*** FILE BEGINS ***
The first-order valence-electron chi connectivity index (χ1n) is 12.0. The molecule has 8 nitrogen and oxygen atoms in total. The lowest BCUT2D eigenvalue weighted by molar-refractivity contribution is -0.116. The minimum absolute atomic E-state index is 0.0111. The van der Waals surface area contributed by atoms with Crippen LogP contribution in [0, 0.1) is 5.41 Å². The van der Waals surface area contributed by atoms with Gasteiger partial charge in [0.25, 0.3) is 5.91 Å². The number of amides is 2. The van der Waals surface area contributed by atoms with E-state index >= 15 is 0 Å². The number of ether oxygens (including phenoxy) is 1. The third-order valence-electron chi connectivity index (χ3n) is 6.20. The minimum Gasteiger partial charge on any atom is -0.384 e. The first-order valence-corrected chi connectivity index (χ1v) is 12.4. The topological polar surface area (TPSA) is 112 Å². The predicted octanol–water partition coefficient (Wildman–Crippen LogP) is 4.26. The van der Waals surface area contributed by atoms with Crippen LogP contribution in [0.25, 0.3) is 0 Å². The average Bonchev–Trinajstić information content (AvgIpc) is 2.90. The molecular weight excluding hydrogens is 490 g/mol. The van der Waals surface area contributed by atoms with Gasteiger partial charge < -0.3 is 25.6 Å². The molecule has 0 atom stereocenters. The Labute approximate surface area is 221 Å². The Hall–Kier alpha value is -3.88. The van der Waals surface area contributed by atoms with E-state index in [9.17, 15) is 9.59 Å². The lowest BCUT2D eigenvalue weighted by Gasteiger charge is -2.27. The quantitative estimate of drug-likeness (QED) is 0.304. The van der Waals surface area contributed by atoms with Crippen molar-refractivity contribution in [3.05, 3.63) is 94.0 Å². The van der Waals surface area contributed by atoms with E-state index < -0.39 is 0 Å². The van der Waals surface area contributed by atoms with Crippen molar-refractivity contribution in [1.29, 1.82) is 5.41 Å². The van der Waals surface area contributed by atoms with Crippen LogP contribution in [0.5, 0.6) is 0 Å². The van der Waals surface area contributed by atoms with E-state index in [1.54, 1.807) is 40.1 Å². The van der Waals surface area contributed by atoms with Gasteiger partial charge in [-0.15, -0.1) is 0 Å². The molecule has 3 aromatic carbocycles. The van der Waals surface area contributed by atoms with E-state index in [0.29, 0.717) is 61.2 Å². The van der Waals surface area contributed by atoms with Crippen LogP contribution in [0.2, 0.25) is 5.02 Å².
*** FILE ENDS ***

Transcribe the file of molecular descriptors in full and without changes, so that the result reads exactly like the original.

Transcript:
The first-order valence-electron chi connectivity index (χ1n) is 12.0. The molecule has 8 nitrogen and oxygen atoms in total. The lowest BCUT2D eigenvalue weighted by molar-refractivity contribution is -0.116. The minimum absolute atomic E-state index is 0.0111. The van der Waals surface area contributed by atoms with Crippen LogP contribution in [0, 0.1) is 5.41 Å². The van der Waals surface area contributed by atoms with Gasteiger partial charge in [0.25, 0.3) is 5.91 Å². The number of amides is 2. The van der Waals surface area contributed by atoms with E-state index >= 15 is 0 Å². The number of ether oxygens (including phenoxy) is 1. The third-order valence-electron chi connectivity index (χ3n) is 6.20. The minimum Gasteiger partial charge on any atom is -0.384 e. The first-order valence-corrected chi connectivity index (χ1v) is 12.4. The topological polar surface area (TPSA) is 112 Å². The predicted octanol–water partition coefficient (Wildman–Crippen LogP) is 4.26. The van der Waals surface area contributed by atoms with Crippen LogP contribution in [0.25, 0.3) is 0 Å². The average Bonchev–Trinajstić information content (AvgIpc) is 2.90. The molecular weight excluding hydrogens is 490 g/mol. The van der Waals surface area contributed by atoms with Gasteiger partial charge < -0.3 is 25.6 Å². The molecule has 0 atom stereocenters. The Labute approximate surface area is 221 Å². The Hall–Kier alpha value is -3.88. The van der Waals surface area contributed by atoms with E-state index in [9.17, 15) is 9.59 Å². The lowest BCUT2D eigenvalue weighted by Gasteiger charge is -2.27. The quantitative estimate of drug-likeness (QED) is 0.304. The van der Waals surface area contributed by atoms with Crippen molar-refractivity contribution in [3.05, 3.63) is 94.0 Å². The van der Waals surface area contributed by atoms with E-state index < -0.39 is 0 Å². The van der Waals surface area contributed by atoms with Crippen molar-refractivity contribution in [1.29, 1.82) is 5.41 Å². The van der Waals surface area contributed by atoms with Crippen LogP contribution in [0.5, 0.6) is 0 Å². The van der Waals surface area contributed by atoms with E-state index in [1.54, 1.807) is 40.1 Å². The van der Waals surface area contributed by atoms with Gasteiger partial charge in [-0.15, -0.1) is 0 Å². The molecule has 3 aromatic carbocycles. The van der Waals surface area contributed by atoms with E-state index in [0.29, 0.717) is 61.2 Å². The van der Waals surface area contributed by atoms with Crippen LogP contribution in [0.2, 0.25) is 5.02 Å².